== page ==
How does the 1978 Proposition 13, known as “Prop 13,” impact school funding in California?
The last time California was near the top of the nation in terms of school funding was 1965, when it ranked 5th. In 1978 – the year Prop 13 passed –California was 14th out of 50. The next year, the state fell to 22nd place. In 1988, California fell below the national average for the first time and never recovered (SOURCE:http://www.kpbs.org/news/2010/mar/26/prop-13s-impact-schools/). As of 2021, the state ranks 19th (SOURCE: https://worldpopulationreview.com/state-rankings/per-pupil-spending-by-state). So what is “Prop 13” and how did it have such a deleterious effect on public education funding?
“Proposition 13, adopted by California voters in 1978, mandates a property tax rate of one percent, requires that properties be assessed at market value at the time of sale, and allows assessments to rise by no more than 2 percent per year until the next sale. This means that as long as property values increase by more than 2 percent per year, homeowners gain from remaining in the same house because their taxes are lower than they would be on a different house of the same value. Proposition 13 thus gives rise to a lock-in effect for owner-occupiers that strengthens over time. It also affects the rental market, both directly because it applies to landlords and indirectly because it reduces the turnover of owner-occupied homes.
As a result of Proposition 13, there are obvious distortions in the real estate marketplace. A striking illustration was described in 2003 when financier Warren Buffett announced that he pays property taxes of $14,410, or 2.9 percent, on his $500,000 home in Omaha, Nebraska, but pays only $2,264, or 0.056 percent, on his $4 million home in California.” National Bureau of Economic Research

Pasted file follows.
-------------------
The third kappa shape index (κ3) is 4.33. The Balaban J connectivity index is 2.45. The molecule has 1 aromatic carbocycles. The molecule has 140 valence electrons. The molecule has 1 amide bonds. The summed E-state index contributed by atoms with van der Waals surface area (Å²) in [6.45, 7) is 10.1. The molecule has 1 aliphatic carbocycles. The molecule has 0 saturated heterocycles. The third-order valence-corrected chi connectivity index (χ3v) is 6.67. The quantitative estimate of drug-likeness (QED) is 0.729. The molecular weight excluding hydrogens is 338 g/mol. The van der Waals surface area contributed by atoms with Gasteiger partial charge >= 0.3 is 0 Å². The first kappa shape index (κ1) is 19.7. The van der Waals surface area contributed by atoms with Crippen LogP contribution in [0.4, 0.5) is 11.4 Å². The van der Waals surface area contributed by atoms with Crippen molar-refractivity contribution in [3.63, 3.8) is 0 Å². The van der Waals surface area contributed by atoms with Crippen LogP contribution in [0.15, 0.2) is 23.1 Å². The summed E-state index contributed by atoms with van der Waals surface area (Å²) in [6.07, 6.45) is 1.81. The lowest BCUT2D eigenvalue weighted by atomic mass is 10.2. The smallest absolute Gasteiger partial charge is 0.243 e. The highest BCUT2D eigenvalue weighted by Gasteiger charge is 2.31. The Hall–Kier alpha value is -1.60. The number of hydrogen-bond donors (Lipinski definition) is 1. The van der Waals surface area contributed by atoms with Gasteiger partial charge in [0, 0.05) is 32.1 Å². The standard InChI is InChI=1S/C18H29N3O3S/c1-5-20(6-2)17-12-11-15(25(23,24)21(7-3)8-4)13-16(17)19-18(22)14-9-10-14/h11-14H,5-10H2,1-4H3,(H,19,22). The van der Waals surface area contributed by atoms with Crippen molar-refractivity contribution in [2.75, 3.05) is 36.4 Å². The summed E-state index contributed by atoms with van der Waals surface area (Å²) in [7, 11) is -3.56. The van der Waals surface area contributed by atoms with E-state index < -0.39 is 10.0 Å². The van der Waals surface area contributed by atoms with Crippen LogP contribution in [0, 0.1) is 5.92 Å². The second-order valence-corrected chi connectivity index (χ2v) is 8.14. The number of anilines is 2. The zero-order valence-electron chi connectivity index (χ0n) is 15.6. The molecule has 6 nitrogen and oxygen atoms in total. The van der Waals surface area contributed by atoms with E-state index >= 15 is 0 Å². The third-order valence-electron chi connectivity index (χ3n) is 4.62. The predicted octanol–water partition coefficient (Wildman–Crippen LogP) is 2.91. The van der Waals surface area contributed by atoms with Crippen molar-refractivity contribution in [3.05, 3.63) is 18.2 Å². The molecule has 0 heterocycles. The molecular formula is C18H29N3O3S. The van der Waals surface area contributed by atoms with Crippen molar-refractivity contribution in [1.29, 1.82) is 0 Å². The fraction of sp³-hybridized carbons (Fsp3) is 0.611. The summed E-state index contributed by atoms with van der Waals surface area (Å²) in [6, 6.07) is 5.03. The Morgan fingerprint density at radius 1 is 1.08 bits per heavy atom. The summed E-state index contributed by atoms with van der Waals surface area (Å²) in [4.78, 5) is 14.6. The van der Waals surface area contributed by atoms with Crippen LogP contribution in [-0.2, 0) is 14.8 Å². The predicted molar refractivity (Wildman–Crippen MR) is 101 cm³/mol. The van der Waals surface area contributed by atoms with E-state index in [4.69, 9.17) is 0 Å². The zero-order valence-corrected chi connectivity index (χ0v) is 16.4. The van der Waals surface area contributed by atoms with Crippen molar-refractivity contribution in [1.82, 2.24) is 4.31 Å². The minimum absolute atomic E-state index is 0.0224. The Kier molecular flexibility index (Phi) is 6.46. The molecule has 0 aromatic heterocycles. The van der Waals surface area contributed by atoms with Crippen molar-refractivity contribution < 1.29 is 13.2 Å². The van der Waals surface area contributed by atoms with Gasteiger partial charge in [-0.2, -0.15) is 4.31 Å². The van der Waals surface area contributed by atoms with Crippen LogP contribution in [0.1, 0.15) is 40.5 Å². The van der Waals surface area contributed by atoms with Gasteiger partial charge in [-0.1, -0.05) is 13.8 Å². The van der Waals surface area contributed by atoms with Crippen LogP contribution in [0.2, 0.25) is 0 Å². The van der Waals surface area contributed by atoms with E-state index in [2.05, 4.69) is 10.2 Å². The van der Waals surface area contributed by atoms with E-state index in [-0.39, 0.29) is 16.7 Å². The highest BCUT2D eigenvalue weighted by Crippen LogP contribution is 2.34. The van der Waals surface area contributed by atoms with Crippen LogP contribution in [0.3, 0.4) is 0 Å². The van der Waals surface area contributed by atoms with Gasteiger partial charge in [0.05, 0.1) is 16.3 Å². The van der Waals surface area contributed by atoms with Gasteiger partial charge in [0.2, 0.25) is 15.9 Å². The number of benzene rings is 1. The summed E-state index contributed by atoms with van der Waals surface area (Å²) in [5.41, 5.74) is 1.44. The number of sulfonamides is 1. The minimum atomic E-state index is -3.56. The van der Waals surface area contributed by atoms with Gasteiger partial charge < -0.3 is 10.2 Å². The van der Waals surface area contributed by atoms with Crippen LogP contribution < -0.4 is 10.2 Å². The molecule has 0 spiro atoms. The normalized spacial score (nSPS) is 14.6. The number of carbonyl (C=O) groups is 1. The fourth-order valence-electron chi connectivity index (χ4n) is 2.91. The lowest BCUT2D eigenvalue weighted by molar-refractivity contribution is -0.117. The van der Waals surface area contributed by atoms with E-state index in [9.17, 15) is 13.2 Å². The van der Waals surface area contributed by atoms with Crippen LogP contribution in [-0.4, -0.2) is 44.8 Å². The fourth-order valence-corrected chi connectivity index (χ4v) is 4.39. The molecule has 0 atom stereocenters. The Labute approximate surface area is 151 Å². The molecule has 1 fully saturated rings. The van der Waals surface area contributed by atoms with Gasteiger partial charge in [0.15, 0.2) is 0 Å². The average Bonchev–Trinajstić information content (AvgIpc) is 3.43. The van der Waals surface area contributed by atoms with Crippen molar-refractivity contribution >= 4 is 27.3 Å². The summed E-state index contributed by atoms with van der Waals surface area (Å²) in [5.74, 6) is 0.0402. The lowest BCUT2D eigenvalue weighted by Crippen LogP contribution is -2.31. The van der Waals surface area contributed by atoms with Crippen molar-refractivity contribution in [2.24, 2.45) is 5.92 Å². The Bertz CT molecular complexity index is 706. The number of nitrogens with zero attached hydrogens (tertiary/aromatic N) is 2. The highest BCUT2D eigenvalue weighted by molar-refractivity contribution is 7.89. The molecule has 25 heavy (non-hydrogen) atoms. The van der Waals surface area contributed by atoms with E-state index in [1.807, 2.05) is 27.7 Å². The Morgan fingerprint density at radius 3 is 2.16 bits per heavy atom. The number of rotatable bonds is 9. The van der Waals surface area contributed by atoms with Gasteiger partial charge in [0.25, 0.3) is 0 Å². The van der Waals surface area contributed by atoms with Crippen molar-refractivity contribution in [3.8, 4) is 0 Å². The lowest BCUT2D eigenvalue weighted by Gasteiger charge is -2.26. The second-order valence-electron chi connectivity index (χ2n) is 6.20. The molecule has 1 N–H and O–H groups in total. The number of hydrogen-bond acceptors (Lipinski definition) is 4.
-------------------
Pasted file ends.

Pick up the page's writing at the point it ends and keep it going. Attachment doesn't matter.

A similar imbalance exists in Menlo Park. Property taxes are paid on the assessed rate, not the market value, of the property. Thus, property owners pay vastly differing amounts in tax even when the properties lie within blocks of each other, depending solely on when the property was most recently assessed.
Before Prop 13, districts could count on tax income to meet their funding needs. They set their budgets, went to the county assessor, the property tax rate was set, and schools collected the money they needed. In 1978, California school budgets were upwards of $9 billion. The following year - with the passage of Prop 13 - those budgets were slashed, nearly overnight, by $3 billion--one third of the money available for local schools. Now, districts are limited to the funding they either receive from the state (for lower income/lower property value districts) or can raise on their own through local property taxes and donations (for community-funded districts). MPCSD is a community-funded district, and therefore must make up most of its budget through local taxes and donations to the MPAEF. Because the district cannot control the property tax revenues it receives, the only significant way to secure needed additional funding and avoid significant reductions is through the local passage of parcel taxes.